Non-Profit Trusted Source of Non-Commercial Health Information
The Original Voice of the American Academy of Anti-Aging, Preventative, and Regenerative Medicine
logo logo
Cancer Functional Foods

X-ray Crystallography Reveals How Curcumin Inhibits Cancer

2 years ago

5220  0
Posted on Jul 15, 2018, 10 p.m.

X-ray crystallography and kinase-inhibitor specificity profiling has revealed that curcumin binds to the kinase enzyme dual specificity tyrosine regulated kinase at the atomic level, an interaction that impairs cell proliferation and reduces cancer burden, as published in the Proceedings of the National Academy of Sciences.

Researchers from the University of California in collaboration with Peking University and Zhejiang University discovered the previously unreported co-crystal structure of curcumin to bind to protein kinase target biochemical interaction of the naturally occurring turmeric compound binding to and inhibiting DYRK2 leading to impediment of proteasome; who also note that curcurmin alone may not be the answer as it is expelled from the body quickly, to be an effective drug it needs to be modified to enter the bloodstream and stay long enough to target cancer.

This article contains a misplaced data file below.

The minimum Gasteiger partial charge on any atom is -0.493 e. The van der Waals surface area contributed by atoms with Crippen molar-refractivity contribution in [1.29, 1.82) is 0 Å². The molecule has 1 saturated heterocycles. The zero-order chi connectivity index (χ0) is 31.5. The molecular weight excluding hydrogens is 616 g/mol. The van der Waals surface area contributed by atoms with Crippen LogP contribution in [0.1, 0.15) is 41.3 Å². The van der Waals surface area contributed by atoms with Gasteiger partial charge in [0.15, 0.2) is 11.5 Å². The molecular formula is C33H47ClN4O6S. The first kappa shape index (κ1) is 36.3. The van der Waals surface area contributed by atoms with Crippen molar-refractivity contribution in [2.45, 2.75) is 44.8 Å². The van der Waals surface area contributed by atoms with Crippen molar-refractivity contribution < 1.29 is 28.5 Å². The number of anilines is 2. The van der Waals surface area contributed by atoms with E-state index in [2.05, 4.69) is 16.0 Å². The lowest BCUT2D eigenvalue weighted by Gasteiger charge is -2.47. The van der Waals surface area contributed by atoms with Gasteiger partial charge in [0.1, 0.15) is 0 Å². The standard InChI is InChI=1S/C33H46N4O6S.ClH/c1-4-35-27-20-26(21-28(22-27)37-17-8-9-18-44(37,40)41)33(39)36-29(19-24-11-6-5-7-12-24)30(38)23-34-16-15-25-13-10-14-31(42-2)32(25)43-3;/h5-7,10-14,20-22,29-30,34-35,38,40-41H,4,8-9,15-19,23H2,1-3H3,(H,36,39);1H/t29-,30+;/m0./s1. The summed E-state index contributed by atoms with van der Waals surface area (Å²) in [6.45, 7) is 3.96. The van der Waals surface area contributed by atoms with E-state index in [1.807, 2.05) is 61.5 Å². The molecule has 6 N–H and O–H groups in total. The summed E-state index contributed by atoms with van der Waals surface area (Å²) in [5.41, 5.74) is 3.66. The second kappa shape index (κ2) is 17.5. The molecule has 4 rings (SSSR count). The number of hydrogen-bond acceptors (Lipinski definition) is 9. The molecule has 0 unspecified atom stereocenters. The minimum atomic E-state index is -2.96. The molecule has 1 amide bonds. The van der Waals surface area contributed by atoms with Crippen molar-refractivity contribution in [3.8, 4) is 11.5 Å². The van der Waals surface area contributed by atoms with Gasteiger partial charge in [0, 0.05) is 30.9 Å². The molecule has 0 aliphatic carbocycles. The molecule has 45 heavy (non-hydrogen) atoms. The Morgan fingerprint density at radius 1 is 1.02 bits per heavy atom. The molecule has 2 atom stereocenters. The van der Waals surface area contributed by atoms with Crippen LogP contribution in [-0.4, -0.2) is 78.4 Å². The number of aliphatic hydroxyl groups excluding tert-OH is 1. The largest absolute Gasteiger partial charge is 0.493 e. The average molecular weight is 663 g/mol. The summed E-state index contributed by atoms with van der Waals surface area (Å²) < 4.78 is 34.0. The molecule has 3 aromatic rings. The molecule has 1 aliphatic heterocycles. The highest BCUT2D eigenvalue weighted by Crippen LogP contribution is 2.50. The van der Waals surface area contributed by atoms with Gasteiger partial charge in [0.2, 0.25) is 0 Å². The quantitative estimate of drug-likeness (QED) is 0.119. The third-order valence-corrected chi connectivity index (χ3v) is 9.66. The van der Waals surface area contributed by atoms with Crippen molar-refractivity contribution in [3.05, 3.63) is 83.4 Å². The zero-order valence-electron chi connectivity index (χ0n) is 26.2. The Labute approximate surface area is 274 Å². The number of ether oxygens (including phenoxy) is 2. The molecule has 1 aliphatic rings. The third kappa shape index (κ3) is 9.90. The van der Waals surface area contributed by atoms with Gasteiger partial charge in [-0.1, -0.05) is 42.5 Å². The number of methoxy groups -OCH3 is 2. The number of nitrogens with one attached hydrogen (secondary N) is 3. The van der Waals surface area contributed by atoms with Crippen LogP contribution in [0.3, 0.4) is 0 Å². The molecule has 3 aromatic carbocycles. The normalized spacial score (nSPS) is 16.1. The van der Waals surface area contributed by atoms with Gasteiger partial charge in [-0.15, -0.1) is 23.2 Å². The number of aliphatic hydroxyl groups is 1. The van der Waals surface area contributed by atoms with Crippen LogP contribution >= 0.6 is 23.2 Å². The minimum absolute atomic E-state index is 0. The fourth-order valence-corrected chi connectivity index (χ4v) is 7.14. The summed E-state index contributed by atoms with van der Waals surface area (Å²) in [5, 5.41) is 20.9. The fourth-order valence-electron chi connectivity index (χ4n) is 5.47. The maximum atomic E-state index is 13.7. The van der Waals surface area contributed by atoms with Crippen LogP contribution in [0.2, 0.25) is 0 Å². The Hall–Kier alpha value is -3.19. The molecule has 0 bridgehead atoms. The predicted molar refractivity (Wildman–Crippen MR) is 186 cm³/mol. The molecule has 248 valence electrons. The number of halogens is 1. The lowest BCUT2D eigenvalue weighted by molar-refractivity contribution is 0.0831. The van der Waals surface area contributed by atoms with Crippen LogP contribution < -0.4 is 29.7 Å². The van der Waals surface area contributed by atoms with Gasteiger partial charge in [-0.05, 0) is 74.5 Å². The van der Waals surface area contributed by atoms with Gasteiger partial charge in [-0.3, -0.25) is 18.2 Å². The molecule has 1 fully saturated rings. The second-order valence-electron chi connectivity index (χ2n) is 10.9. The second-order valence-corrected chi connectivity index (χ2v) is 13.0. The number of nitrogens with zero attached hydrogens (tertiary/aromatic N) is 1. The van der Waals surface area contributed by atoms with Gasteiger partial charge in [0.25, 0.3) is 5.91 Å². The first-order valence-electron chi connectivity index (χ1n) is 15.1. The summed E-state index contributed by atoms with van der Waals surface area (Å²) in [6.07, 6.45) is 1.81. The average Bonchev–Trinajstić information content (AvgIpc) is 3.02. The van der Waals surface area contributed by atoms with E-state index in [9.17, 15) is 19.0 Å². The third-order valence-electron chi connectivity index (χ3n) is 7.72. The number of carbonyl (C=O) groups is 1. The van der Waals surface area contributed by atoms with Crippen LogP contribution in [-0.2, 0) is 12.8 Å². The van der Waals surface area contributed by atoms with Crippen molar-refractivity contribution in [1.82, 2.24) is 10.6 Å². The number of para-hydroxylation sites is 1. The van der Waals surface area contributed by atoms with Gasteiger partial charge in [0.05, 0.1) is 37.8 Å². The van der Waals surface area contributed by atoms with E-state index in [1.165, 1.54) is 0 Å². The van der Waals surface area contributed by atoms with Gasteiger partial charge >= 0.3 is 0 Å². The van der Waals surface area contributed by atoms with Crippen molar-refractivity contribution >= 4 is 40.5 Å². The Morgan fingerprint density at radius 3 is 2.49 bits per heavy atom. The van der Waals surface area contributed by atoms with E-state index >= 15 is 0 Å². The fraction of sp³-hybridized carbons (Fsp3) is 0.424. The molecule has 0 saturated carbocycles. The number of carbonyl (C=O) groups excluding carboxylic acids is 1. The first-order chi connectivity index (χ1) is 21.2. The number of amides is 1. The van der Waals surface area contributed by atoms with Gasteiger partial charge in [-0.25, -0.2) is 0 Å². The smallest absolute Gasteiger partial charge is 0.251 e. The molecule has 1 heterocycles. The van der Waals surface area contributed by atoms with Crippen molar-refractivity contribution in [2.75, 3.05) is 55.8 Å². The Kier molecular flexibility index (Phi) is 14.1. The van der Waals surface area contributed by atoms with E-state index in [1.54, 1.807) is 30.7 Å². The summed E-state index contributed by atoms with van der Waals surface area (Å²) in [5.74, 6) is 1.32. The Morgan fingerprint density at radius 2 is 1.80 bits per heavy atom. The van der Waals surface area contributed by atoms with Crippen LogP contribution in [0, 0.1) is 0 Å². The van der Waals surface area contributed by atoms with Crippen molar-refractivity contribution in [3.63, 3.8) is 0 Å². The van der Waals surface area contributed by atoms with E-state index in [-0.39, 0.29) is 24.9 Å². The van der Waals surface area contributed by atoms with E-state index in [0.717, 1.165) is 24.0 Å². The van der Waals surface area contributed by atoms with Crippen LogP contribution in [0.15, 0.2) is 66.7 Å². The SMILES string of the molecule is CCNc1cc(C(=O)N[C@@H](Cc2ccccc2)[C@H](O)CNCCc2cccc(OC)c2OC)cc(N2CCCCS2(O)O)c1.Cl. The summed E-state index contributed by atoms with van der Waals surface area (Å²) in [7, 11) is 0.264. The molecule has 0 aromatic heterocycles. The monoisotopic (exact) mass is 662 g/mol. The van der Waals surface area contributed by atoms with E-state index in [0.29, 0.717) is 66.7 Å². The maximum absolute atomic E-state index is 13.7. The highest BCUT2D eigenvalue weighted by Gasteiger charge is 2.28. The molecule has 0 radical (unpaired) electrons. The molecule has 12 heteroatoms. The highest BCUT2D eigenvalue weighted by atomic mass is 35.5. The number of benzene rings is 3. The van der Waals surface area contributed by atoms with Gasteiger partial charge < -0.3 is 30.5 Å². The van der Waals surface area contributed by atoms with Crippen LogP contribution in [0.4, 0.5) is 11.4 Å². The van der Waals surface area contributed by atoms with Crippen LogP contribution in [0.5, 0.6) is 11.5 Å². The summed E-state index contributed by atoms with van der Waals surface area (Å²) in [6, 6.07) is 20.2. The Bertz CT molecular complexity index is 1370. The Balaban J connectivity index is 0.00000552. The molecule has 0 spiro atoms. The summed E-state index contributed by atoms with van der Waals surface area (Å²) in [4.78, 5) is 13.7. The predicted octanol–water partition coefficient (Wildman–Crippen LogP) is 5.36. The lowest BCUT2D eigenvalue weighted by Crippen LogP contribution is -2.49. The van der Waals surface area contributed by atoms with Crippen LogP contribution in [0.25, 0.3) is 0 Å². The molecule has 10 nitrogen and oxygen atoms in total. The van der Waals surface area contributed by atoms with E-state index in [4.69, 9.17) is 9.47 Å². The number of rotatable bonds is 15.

Kinases IKK and GSK3 enzymes were thought to be curcumin targets leading to anticancer effects, but the co-crystal structure of curcumin with DYRK2 along with an 140 panel kinase inhibitor profiling has revealed curcumin binds strongly to active sites of DYRK2 inhibiting it 500 times more potently than GSK3 or IKK, showing anticancer potential for chemo-sensitive and proteasome inhibitor resistant and adapted cancers.


Depletion of DYRK2 impairs proteasome activity and inhibits cancer proliferation rates to significantly reduce tumor burden in model mice. Used in combination with FDA approved multiple myeloma drug carfilzomib it induced increased rates of cancer cell death with normal noncancerous cells being less affected. Researchers suggest although further work is needed but their results show targeting proteasome regulators in combination with inhibitors could be used as cancer therapy with less side effects.

Materials provided by:

Note: Content may be edited for style and length.

WorldHealth Videos

WorldHealth Sponsors